US Airways has a more positive outlook for the remainder of 2012 as Mr Kirby stated the carrier remains cautiously optimistic even as business demand has softened slightly compared with the Mar/Apr-2012 timeframe. He believes businesses are still engaging in their core travel; but there is some pullback in attending conferences and conventions driven by macro-economic headlines over uncertainty in Europe and the US presidential election.
He stated leisure demand still remains strong, and in his opinion leisure travellers were the best proxy to gauge the underlying economy as demand among those customers is less susceptible to headlines. Mr Kirby also concluded the current pricing environment remains strong even as the monthly unit revenue comparisons continue to become more difficult throughout the remainder of the year. US Airways recorded record unit revenue and yield growth during each month of 2011. The carrier expects its Sep-2012 unit revenue growth will be flat to up 2%.
US Airways year-over-year unit revenue growth: May-2011 to Sep-2012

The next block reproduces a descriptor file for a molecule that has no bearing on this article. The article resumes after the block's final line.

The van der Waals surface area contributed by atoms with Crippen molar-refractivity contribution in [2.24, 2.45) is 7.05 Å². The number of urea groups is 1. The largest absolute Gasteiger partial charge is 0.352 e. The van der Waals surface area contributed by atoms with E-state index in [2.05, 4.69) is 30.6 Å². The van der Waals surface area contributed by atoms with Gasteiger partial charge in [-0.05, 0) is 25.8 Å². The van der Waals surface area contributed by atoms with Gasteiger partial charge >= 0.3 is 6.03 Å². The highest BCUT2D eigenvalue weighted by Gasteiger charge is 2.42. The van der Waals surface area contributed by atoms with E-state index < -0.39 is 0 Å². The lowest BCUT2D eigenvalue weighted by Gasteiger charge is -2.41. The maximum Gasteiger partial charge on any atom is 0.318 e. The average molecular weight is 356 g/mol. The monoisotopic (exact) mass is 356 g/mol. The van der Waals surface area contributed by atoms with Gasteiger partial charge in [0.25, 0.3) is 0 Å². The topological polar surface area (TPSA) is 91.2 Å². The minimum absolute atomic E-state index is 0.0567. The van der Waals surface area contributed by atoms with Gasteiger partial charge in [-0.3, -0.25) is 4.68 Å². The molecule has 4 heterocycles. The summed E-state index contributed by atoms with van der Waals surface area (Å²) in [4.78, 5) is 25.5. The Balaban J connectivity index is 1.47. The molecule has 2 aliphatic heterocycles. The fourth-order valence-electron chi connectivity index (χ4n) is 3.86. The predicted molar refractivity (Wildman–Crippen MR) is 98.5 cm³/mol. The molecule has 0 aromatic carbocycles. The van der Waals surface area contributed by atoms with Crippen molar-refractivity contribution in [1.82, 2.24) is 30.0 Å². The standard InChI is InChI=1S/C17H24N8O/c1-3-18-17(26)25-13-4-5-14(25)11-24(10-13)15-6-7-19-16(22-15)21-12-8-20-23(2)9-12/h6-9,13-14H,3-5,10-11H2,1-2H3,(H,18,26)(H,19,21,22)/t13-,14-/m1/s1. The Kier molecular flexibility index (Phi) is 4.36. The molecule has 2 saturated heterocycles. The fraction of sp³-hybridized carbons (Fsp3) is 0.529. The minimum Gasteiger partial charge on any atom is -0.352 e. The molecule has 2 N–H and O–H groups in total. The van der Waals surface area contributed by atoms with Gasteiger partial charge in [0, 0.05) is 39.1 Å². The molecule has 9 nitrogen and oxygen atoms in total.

Delta remains bullish on corporate demand, sees no fallout from FedEx weakness
Delta’s corporate demand outlook remains a bit more robust than some of its industry peers. Mr Bastian estimated the carrier’s booked corporate revenue should rise 9% during 3Q2012, citing strong gains in the automotive sector and banking. He concludes transportation is the only real weak corporate sector, which is being driven by cuts in spending at FedEx.
Delta projected corporate revenue breakdown: 3Q2012
Despite some of the decrease in corporate bookings in the transportation sector being driven by FedEx, Delta is unconcerned over the transportation company’s recent warnings that its profits would be pressured as manufacturing declines, particularly in China, were impacting the global economy. Mr Bastian stated the premise that cargo traffic was a bellwether for passenger traffic performance was an old algorithm, remarking he was not sure the correlation between the two metrics was as strong as it has been historically.
Mr Bastian believes the weakness in China is not necessarily a global issue. Less than 5% of Delta’s revenue is sourced out of China, said Mr Bastian, who also stressed that Delta’s cargo business is actually improving year-over-year. However, Delta’s aircraft belly business differs from FedEx’s dedicated cargo operations.